Customary resource management

Customary resource management is a term used to describe the ways of ensuring the sustainability of resources used by Indigenous people world-wide, and is sometimes incorporated into local or national laws. It incorporates local knowledge, practices, and governance to manage resources sustainably. Cultural and spiritual belief systems enable the adherence to and the implementation of customary practices which include bans on harvest, temporary closures, behavioural prohibitions, and totemic and food avoidance practices (Vierros et al., 2010). The variety of customary management systems promotes a balanced approach that ensures food security and livelihood for communities while conserving ecosystems and protecting biodiversity.

Name of NbS

Customary Resource Management

Type of NbS

  • Ecosystem protection
  • Ecosystem restoration
  • Management / social / political

Location

  • Peri-urban
  • Rural
  • Marine

Living systems were understood, adapted to, and cultivated to produce complex and sophisticated social-environmental systems that supported growing populations, and place-specific cultural values, customs, and worldviews in Te Moanaui Oceania (Beamer et al., 2022). These systems can be understood as ‘customary resource management’. The evolution of nature-based living systems in Moananui offers a compelling narrative of resilience and adaptability and reflects a deep understanding of sustainable resource management, social organization, and environmental stewardship, showcasing the diversity and complexity of Indigenous approaches to living in harmony with nature (Latai-Niusulu et al., (2024). Customary resource management occurs throughout Te Moananui Oceania. Customary marine tenure is by far the most prevalent and understood form, but customary management occurs at many scales and can encompass all the diverse ecosystems present in the region. A notable example of this is the Hawaiian ahupua’a. This method of customary resource management from ancient Hawai’i encompasses sections of land extending from summits, through valleys, to the outer reef and into the deep sea (Vierros et al., 2010). Hawai’i also has the kapu system. Other notable examples of traditional living systems and customary management practices include va’a mataeina’a in Tahiti; tapere and ra’ui in Kuki ‘Airani Cook Islands; tabu in Fiji, Vanuatu, and Kiribati; tambu in Papua New Guinea; bul in Palau; mo in the Marshal Islands; tapu in Tonga; and pā kāinga and rāhui in Aotearoa New Zealand (Māori). These living systems exist and are increasingly being researched, remembered, and revitalised in other Te Moananui nations (Kirch, 2007; Koka’ua, 2023; Wheeler &Duong-Pedica, 2023; Lincoln et al., 2022; Kake, 2019).  For further details about ahupua’a, tapere, va’a mataeina’a, and kāinga see Latai-Niusulu et al. (2024).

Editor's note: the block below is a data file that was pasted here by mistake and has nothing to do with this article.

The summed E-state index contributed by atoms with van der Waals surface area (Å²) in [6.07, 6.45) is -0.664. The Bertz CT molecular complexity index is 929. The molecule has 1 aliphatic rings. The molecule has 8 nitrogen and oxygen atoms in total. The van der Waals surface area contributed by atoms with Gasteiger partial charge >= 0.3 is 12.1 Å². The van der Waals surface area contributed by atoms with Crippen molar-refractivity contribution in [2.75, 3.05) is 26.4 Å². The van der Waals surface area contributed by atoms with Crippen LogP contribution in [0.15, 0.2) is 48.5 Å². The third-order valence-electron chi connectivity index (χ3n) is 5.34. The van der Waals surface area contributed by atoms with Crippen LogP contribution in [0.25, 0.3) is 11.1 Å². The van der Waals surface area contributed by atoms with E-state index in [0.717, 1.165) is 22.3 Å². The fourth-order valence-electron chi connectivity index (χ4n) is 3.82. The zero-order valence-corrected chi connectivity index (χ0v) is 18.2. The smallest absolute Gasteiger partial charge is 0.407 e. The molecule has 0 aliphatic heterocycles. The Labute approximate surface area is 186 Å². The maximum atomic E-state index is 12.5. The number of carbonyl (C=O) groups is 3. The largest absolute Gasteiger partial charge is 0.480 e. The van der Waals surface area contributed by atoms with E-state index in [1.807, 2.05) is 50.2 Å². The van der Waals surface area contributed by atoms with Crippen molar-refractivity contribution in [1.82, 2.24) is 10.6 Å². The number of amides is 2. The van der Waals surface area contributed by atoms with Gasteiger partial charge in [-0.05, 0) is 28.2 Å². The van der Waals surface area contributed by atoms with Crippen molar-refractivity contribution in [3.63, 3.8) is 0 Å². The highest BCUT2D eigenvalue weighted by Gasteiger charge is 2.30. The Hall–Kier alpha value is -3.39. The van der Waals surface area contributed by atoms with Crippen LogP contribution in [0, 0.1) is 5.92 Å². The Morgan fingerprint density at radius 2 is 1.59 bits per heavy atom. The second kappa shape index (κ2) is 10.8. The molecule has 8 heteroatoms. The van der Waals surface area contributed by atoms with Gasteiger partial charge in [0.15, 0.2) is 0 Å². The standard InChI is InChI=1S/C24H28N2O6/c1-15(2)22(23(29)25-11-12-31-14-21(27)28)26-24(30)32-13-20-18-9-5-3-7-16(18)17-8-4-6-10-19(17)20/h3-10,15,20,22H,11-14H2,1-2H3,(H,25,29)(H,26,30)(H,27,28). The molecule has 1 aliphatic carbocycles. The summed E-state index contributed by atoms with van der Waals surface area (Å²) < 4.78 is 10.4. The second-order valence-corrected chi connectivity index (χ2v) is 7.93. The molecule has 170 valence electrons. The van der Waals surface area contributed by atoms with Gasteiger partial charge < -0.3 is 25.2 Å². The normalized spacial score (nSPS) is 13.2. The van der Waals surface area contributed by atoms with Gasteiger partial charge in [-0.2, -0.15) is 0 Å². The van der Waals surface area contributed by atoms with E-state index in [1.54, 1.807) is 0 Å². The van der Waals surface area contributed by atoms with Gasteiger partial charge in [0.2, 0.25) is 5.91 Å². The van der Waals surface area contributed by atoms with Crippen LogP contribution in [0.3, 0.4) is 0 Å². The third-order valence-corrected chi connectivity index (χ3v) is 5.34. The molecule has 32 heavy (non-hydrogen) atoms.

‘These systems, evolving through centuries of migration, settlement, and technological advancement, epitomize the ingenuity and ability to live in harmony with nature of Moananui Oceania’s inhabitants. By harnessing the principles of these ancient systems, alongside newer ideas for working with nature that come from places outside of the region, modern Moananui Oceania communities are exploring ways to regenerate and strengthen their ability to adapt to climate change where possible, proposing and exemplifying nature-based living as a dynamic model for climate adaptation and global change’ (Latai-Niusulu et al., 2024).  

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Case Study:

Tabu, Fiji Locally Managed Marine Area Network (FLMMA)

Fishing Village, Honiara, Solomon Islands, nearshore fishing vessels. Photo by Luke Kiddle

Relationship to Indigenous knowledge

People throughout Te Moananui Oceania have harnessed customary resource management based on Indigenous knowledge to protect their environments, especially their seas, for generations, often having their basis in Indigenous cultural and spiritual beliefs. For many, this form of Indigenous knowledge has been eroded by colonisation, urbanisation, and unsustainable development in the region (Kiddle et al., 2021; Vierros et al., 2010). Today, customary resource management is increasingly being recognised, restored, remembered and used to determine maritime boundaries, revitalise traditional farming and forestry practices, and manage living land and marine areas (Vierros et al., 2010; Latai-Niusulu et al., 2024).

Climate change benefits
  • Loss of food production
  • Loss of other ecosystem services
  • Biomass cover loss
  • Indirect health, social, cultural climate change impacts

Climate change is impacting food security in Te Moananui Oceania, affecting ecosystems widely, with implications for agriculture and marine resources, the two main sources of food for much of Te Moananui Oceania (Kiddle et al., 2021). Climate change also disrupts ecosystem services (the ways people benefit from ecosystems) (Kiddle et al., 2021). Customary management can be a way to address ecosystem services loss.